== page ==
I am a spirit who has taken up residence in a human body in order to have a human experience. Although the spirits I encounter on my ‘journeys’ are disembodied and hence lack an existential perspective that I lack, we are basically the same: particles of unlimited universal energy, pieces of the Great Spirit. We all originate from, exist within, and return to this energy. It is via living from this perspective that a shaman may feel the lack of difference between things that regular reality perceives to be quite distinct, such as life and death or health and sickness.

My second notion of spirit is psychological and archetypal, as outlined in CG Jung’s autobiography ‘Memories, Dreams, Reflections.’ Jung spoke on his personal encounter with spirit assistants, saying, “Philemon… brought home to me the critical realisation that there are entities in my brain that I do not create, but that create themselves and have their own existence. Philemon symbolised a power that had nothing to do with me.” This is a lovely, clear description of how it feels to engage with spirit during a shamanic experience. To put it another way, I explain the travelling process to my pupils as having one’s imagination tamed and controlled by someone external.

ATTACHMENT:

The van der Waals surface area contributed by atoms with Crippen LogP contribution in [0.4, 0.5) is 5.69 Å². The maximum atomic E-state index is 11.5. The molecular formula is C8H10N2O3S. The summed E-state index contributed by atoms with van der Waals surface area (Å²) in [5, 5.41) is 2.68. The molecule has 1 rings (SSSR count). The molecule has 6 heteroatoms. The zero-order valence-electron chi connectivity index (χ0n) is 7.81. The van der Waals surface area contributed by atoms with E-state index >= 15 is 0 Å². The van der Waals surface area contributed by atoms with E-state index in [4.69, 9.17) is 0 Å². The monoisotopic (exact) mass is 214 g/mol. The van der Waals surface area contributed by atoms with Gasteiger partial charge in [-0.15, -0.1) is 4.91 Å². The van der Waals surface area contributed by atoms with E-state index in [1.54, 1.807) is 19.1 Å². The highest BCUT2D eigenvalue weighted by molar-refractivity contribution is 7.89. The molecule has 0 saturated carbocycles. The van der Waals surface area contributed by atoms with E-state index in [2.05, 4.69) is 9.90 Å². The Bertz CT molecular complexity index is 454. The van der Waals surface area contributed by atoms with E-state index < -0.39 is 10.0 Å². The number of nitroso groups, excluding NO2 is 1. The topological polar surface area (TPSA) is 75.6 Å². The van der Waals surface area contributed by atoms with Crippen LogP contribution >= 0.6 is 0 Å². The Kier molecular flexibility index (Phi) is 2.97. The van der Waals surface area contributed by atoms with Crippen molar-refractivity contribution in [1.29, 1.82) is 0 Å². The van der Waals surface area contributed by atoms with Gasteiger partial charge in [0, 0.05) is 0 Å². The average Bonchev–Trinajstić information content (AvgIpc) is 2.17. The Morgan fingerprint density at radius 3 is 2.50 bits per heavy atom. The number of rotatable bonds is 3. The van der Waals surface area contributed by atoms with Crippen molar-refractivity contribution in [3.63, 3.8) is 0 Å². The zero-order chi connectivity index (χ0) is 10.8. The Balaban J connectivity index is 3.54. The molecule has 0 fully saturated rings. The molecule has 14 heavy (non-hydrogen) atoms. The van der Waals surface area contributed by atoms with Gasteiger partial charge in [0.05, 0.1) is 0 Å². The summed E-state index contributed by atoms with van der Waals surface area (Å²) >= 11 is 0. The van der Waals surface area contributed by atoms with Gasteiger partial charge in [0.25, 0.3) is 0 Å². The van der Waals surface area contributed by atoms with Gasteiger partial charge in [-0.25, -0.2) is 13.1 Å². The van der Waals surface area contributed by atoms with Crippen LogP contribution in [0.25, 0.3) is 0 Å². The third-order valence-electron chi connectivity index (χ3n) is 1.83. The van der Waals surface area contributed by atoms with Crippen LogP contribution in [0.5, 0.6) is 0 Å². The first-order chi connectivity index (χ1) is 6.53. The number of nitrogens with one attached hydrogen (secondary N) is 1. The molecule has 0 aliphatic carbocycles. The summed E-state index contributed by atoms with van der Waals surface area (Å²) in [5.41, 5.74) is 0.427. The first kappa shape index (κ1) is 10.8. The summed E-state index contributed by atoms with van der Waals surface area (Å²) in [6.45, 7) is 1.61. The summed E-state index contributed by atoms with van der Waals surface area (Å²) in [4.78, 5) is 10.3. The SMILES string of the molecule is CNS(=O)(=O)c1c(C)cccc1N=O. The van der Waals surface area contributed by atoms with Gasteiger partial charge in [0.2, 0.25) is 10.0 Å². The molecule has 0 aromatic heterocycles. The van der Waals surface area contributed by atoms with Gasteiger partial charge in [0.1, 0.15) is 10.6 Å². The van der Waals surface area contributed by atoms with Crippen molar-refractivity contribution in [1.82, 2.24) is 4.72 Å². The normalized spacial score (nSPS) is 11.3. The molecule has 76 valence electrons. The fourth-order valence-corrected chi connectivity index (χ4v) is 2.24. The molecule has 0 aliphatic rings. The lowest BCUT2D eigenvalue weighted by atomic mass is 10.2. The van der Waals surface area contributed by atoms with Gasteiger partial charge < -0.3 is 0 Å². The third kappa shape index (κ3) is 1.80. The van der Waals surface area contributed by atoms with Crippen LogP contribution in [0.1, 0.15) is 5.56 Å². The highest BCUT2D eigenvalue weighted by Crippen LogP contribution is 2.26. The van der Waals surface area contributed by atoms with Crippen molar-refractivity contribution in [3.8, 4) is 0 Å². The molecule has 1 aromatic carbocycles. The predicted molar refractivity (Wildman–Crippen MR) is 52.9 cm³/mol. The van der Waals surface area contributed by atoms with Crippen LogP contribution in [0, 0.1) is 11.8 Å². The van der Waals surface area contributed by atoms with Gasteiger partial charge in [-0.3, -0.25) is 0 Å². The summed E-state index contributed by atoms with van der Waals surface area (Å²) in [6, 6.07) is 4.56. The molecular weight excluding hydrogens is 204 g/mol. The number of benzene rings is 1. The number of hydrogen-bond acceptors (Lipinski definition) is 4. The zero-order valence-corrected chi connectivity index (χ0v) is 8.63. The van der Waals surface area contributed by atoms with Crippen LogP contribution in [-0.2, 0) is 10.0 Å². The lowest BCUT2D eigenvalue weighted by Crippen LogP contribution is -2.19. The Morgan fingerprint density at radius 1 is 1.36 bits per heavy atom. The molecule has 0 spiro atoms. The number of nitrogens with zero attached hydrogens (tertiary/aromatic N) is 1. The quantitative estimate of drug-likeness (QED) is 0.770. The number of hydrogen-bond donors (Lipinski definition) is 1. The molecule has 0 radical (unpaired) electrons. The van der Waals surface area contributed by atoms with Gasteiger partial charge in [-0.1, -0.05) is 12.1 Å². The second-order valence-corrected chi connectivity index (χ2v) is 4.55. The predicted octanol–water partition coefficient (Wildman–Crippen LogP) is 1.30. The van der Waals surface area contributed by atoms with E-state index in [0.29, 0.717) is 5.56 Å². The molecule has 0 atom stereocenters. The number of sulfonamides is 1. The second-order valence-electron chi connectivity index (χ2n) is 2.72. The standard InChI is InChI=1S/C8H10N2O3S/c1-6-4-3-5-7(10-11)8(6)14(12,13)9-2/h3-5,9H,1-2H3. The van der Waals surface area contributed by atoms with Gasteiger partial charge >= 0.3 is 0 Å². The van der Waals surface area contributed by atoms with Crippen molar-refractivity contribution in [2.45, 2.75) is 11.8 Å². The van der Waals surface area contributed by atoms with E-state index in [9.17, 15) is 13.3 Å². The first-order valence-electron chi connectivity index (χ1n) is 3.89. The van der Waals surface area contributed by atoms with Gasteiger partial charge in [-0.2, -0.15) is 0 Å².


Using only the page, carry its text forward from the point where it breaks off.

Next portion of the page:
My second notion of spirit is psychological and archetypal, as outlined in CG Jung’s autobiography ‘Memories, Dreams, Reflections.’ Jung spoke on his personal encounter with spirit assistants, saying, “Philemon… brought home to me the critical realisation that there are entities in my brain that I do not create, but that create themselves and have their own existence. Philemon symbolised a power that had nothing to do with me.” This is a lovely, clear description of how it feels to engage with spirit during a shamanic experience. To put it another way, I explain the travelling process to my pupils as having one’s imagination tamed and controlled by someone external.